February 4, 1993
STEVEN LOMBARDI AS EXECUTOR OF THE ESTATE OF WILLIAM C. LOMBARDI, DECEASED, PLAINTIFF,
CLIFFORD J. SIMON, M.D. AND WEN-HONG CHEN, M.D., AND TE-HONG CHEN, M.D., DEFENDANTS
[266 NJSuper Page 710] This case involves a medical malpractice action where Steven Lombardi, as executor for his father's estate, has brought suit against his father's treating doctors sounding in both negligence and wrongful death. Plaintiff in the third count of his complaint named Wen-Hong Chen, the anesthesiologist who plaintiff mistakenly believed was present at the operation where Mr. Lombardi expired, as a defendant. Plaintiff amended his complaint on July 16, 1992 to include Dr. Te-Hong Chen, the anesthesiologist who was in fact present at the operation where William Lombardi expired.
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The amendment to the complaint naming Te-Hong Chen as a defendant was filed more than two years after the death of William Lombardi. Defendant, Dr. Te-Hong Chen, is now seeking summary judgment on the plaintiff's wrongful death claim. The basis for defendant Chen's motion is that it is time barred since it was brought more than two years after Mr. Lombardi's death.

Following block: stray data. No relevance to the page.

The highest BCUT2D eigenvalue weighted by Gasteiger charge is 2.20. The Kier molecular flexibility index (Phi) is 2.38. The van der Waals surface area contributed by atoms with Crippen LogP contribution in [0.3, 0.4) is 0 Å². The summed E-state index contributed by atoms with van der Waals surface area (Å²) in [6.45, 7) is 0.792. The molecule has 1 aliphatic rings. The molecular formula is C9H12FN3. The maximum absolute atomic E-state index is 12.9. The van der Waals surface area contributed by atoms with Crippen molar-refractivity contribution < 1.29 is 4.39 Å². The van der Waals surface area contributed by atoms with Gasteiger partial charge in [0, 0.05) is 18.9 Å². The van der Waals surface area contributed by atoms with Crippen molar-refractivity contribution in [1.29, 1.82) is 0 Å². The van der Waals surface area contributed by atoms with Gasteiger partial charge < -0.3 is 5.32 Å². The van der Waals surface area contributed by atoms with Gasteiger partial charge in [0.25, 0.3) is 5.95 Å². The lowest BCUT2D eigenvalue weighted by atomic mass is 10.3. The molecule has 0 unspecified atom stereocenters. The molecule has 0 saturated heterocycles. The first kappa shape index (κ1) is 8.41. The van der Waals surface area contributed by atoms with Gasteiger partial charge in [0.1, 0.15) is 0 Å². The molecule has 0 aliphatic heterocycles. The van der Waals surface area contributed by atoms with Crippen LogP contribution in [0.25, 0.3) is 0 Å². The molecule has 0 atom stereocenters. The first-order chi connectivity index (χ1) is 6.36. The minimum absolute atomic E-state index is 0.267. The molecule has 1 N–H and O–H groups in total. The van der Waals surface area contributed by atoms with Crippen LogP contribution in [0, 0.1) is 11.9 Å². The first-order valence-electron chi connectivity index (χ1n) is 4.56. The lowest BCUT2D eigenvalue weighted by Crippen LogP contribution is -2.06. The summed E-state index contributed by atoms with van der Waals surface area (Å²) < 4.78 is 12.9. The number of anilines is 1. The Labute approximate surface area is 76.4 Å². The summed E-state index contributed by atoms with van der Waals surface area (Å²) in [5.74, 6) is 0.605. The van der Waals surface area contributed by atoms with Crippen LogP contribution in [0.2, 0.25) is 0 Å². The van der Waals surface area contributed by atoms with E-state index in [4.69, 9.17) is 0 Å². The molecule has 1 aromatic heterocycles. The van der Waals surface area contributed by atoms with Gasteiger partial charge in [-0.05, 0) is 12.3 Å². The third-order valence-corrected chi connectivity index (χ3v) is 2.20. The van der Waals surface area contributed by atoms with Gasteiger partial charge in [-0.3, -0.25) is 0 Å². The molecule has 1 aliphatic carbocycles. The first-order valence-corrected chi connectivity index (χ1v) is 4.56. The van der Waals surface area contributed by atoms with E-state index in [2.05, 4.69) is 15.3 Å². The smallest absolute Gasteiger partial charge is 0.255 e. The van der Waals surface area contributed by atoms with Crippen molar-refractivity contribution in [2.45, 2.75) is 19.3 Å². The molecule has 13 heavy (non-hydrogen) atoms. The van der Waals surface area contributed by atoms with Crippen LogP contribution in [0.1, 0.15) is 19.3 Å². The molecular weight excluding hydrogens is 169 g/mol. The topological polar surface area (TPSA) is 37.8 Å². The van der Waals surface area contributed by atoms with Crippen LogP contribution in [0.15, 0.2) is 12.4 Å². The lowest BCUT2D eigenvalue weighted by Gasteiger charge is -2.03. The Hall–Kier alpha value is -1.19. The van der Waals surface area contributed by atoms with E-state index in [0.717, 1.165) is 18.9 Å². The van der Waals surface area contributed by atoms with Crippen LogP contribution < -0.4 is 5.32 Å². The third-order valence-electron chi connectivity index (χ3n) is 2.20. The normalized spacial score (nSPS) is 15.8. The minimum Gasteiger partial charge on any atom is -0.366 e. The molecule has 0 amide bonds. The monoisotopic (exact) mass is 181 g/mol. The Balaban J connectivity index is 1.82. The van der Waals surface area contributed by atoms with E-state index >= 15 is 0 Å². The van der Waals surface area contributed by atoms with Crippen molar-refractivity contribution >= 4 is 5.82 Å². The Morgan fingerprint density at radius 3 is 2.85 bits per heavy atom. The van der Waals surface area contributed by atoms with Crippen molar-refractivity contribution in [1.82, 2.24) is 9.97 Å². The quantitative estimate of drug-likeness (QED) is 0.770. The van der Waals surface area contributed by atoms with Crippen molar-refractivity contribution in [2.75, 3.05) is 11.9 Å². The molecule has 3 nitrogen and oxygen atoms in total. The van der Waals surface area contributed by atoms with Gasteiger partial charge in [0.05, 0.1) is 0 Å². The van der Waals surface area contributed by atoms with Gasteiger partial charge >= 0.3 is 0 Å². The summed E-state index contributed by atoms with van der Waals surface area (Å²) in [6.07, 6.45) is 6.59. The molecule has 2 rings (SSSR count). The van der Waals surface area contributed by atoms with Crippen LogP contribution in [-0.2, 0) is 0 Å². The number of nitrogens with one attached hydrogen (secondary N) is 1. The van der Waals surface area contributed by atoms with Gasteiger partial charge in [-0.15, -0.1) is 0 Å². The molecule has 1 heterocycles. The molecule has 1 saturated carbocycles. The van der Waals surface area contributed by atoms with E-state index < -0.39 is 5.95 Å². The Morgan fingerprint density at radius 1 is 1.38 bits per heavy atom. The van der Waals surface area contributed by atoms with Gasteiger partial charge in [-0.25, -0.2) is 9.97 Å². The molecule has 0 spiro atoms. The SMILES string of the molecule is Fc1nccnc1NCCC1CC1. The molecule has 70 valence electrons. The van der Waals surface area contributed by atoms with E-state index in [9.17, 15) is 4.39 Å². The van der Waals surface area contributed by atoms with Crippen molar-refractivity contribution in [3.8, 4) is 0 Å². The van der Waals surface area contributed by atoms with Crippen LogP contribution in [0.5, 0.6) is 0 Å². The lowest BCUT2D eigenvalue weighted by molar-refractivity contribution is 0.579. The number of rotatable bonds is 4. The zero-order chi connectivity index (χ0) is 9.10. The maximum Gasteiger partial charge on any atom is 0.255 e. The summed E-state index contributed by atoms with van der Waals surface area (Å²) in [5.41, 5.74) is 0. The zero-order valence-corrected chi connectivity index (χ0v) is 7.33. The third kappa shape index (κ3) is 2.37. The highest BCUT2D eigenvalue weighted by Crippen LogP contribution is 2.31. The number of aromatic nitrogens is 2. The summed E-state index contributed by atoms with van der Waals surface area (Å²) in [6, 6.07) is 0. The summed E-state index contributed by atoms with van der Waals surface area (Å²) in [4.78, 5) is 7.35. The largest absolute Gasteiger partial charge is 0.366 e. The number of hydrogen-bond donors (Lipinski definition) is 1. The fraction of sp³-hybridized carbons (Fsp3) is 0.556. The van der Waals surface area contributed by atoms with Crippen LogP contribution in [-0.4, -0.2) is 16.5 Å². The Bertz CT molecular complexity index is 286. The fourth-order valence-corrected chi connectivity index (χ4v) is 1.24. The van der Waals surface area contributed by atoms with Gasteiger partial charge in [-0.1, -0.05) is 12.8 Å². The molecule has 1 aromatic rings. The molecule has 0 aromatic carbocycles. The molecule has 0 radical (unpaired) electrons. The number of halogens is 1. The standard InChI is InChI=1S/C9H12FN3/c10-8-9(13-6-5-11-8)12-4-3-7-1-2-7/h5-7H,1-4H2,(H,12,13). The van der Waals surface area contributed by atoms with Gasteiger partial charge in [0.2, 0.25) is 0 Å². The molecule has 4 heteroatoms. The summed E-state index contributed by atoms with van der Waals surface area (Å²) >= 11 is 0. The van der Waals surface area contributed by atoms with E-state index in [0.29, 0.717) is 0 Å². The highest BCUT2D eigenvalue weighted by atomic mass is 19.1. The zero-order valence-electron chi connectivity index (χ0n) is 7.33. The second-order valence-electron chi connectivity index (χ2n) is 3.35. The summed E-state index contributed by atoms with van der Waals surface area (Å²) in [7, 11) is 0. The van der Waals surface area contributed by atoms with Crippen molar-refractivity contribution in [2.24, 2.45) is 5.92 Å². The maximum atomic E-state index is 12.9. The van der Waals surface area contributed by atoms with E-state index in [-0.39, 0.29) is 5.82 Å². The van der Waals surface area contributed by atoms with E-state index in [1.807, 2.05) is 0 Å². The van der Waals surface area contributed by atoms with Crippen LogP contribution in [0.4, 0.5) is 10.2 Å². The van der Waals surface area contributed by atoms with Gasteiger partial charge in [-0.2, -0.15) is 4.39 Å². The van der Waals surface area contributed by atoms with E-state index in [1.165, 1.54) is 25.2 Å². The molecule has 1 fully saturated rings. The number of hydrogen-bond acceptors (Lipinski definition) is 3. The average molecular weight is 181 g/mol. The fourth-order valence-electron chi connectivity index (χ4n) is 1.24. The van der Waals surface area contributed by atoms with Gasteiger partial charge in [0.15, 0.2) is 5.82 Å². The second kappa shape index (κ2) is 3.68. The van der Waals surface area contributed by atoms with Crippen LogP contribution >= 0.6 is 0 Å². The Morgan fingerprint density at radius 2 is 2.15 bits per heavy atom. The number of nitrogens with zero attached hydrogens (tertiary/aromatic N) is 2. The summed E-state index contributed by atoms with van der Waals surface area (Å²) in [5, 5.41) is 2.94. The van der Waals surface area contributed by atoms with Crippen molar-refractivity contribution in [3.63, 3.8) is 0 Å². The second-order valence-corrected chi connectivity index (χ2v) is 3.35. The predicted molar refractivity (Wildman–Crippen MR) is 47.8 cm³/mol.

The relevant facts are as follows. In September of 1989 the decedent, William Lombardi, was a patient of the defendant, Clifford Simon, M.D., in connection with an endobronchial polypoid tumor. On September 13, 1989, the decedent was admitted to Englewood Hospital by Dr. Simon for a procedure to remove the entire tumor. This operation was terminated before the procedure was completed because Mr. Lombardi had a cardiac episode causing a decrease in his pulse. The anesthesiologist during the procedure was Wen-Hong Chen.
Mr. Lombardi was admitted by Dr. Simon to Englewood Hospital sixteen days later to complete the removal of the tumor. During surgery on September 29, 1989, William Lombardi suffered an acute cardiorespiratory failure and died on the operating table. The anesthesiologist during this second procedure was Te-Hong Chen.
Both Wen-Hong Chen and Te-Hong Chen used the initial of their first names when signing the hospital notes and records from the two operative procedures. Both doctors operated out of the same medical group at Englewood Hospital at the time of Mr. Lombardi's death, provide the same medical specialty and at the time of service of the original complaint shared the same office, address, phone number and liability carrier.
The right to sue for wrongful death is purely statutory since no such right existed at common law. Alfone v. Sarno, 87 N.J. 99, 104, 432 A.2d 857 (1981). The Wrongful Death Act, N.J.S.A. 2A:31-1, et seq., creates a separate cause of action whereby the beneficiaries of the deceased may recover pecuniary